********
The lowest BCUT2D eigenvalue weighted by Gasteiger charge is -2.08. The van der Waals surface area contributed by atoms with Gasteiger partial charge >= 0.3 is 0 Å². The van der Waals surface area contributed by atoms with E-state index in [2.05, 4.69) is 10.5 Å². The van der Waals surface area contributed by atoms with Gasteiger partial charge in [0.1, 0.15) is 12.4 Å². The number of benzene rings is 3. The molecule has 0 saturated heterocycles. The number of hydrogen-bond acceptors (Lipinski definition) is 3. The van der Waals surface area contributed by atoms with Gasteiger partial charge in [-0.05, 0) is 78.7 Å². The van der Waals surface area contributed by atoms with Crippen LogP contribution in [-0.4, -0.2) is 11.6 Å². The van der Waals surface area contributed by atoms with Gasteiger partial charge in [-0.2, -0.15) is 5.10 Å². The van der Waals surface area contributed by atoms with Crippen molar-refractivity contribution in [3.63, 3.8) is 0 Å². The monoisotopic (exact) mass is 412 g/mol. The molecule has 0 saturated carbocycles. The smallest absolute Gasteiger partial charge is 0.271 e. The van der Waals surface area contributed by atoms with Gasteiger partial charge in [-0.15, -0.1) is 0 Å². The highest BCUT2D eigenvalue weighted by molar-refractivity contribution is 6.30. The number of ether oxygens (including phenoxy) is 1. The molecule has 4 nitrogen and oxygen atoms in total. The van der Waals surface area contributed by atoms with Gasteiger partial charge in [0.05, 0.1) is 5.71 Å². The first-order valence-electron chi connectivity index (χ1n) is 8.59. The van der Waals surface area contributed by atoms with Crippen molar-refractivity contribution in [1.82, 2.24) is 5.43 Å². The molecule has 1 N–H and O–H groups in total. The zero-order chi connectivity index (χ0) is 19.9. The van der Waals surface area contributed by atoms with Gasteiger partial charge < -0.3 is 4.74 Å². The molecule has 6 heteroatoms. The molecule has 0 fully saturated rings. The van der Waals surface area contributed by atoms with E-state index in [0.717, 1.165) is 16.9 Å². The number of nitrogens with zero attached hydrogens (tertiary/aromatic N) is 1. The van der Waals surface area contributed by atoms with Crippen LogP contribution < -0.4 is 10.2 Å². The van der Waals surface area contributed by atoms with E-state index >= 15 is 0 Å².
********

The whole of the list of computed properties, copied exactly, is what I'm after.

The lowest BCUT2D eigenvalue weighted by Gasteiger charge is -2.08. The van der Waals surface area contributed by atoms with Gasteiger partial charge >= 0.3 is 0 Å². The van der Waals surface area contributed by atoms with E-state index in [2.05, 4.69) is 10.5 Å². The van der Waals surface area contributed by atoms with Gasteiger partial charge in [0.1, 0.15) is 12.4 Å². The number of benzene rings is 3. The molecule has 0 saturated heterocycles. The number of hydrogen-bond acceptors (Lipinski definition) is 3. The van der Waals surface area contributed by atoms with Gasteiger partial charge in [-0.05, 0) is 78.7 Å². The van der Waals surface area contributed by atoms with Crippen LogP contribution in [-0.4, -0.2) is 11.6 Å². The van der Waals surface area contributed by atoms with Gasteiger partial charge in [-0.2, -0.15) is 5.10 Å². The van der Waals surface area contributed by atoms with Crippen molar-refractivity contribution in [3.63, 3.8) is 0 Å². The monoisotopic (exact) mass is 412 g/mol. The molecule has 0 saturated carbocycles. The smallest absolute Gasteiger partial charge is 0.271 e. The van der Waals surface area contributed by atoms with Gasteiger partial charge in [-0.15, -0.1) is 0 Å². The highest BCUT2D eigenvalue weighted by molar-refractivity contribution is 6.30. The number of ether oxygens (including phenoxy) is 1. The molecule has 4 nitrogen and oxygen atoms in total. The van der Waals surface area contributed by atoms with Gasteiger partial charge in [0.05, 0.1) is 5.71 Å². The first-order valence-electron chi connectivity index (χ1n) is 8.59. The van der Waals surface area contributed by atoms with Crippen molar-refractivity contribution in [1.82, 2.24) is 5.43 Å². The molecule has 1 N–H and O–H groups in total. The zero-order chi connectivity index (χ0) is 19.9. The van der Waals surface area contributed by atoms with Gasteiger partial charge < -0.3 is 4.74 Å². The molecule has 6 heteroatoms. The molecule has 0 fully saturated rings. The van der Waals surface area contributed by atoms with E-state index in [0.717, 1.165) is 16.9 Å². The number of nitrogens with zero attached hydrogens (tertiary/aromatic N) is 1. The van der Waals surface area contributed by atoms with Crippen LogP contribution < -0.4 is 10.2 Å². The van der Waals surface area contributed by atoms with E-state index >= 15 is 0 Å².